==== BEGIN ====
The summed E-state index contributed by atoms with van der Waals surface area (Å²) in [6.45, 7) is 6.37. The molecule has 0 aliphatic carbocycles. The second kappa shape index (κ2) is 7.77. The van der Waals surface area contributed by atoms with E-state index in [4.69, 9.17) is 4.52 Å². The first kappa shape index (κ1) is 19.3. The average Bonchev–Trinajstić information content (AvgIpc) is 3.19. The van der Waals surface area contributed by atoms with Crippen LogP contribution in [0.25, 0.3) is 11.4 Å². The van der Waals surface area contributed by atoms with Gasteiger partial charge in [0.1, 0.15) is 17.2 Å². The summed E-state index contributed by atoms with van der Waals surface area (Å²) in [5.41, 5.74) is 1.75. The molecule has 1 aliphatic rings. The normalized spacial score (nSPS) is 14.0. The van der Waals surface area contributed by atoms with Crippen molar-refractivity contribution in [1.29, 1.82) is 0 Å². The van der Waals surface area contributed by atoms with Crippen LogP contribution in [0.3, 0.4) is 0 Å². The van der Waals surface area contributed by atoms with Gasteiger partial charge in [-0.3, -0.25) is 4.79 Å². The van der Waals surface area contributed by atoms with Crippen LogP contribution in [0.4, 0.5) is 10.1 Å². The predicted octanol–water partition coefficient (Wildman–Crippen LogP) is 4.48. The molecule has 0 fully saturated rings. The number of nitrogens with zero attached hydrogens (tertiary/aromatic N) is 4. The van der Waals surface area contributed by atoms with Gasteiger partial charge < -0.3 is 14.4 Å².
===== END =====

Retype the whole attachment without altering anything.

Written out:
The summed E-state index contributed by atoms with van der Waals surface area (Å²) in [6.45, 7) is 6.37. The molecule has 0 aliphatic carbocycles. The second kappa shape index (κ2) is 7.77. The van der Waals surface area contributed by atoms with E-state index in [4.69, 9.17) is 4.52 Å². The first kappa shape index (κ1) is 19.3. The average Bonchev–Trinajstić information content (AvgIpc) is 3.19. The van der Waals surface area contributed by atoms with Crippen LogP contribution in [0.25, 0.3) is 11.4 Å². The van der Waals surface area contributed by atoms with Gasteiger partial charge in [0.1, 0.15) is 17.2 Å². The summed E-state index contributed by atoms with van der Waals surface area (Å²) in [5.41, 5.74) is 1.75. The molecule has 1 aliphatic rings. The normalized spacial score (nSPS) is 14.0. The van der Waals surface area contributed by atoms with Crippen molar-refractivity contribution in [1.29, 1.82) is 0 Å². The van der Waals surface area contributed by atoms with Crippen LogP contribution in [0.3, 0.4) is 0 Å². The van der Waals surface area contributed by atoms with Gasteiger partial charge in [-0.3, -0.25) is 4.79 Å². The van der Waals surface area contributed by atoms with Crippen LogP contribution in [0.4, 0.5) is 10.1 Å². The predicted octanol–water partition coefficient (Wildman–Crippen LogP) is 4.48. The molecule has 0 fully saturated rings. The number of nitrogens with zero attached hydrogens (tertiary/aromatic N) is 4. The van der Waals surface area contributed by atoms with Gasteiger partial charge < -0.3 is 14.4 Å².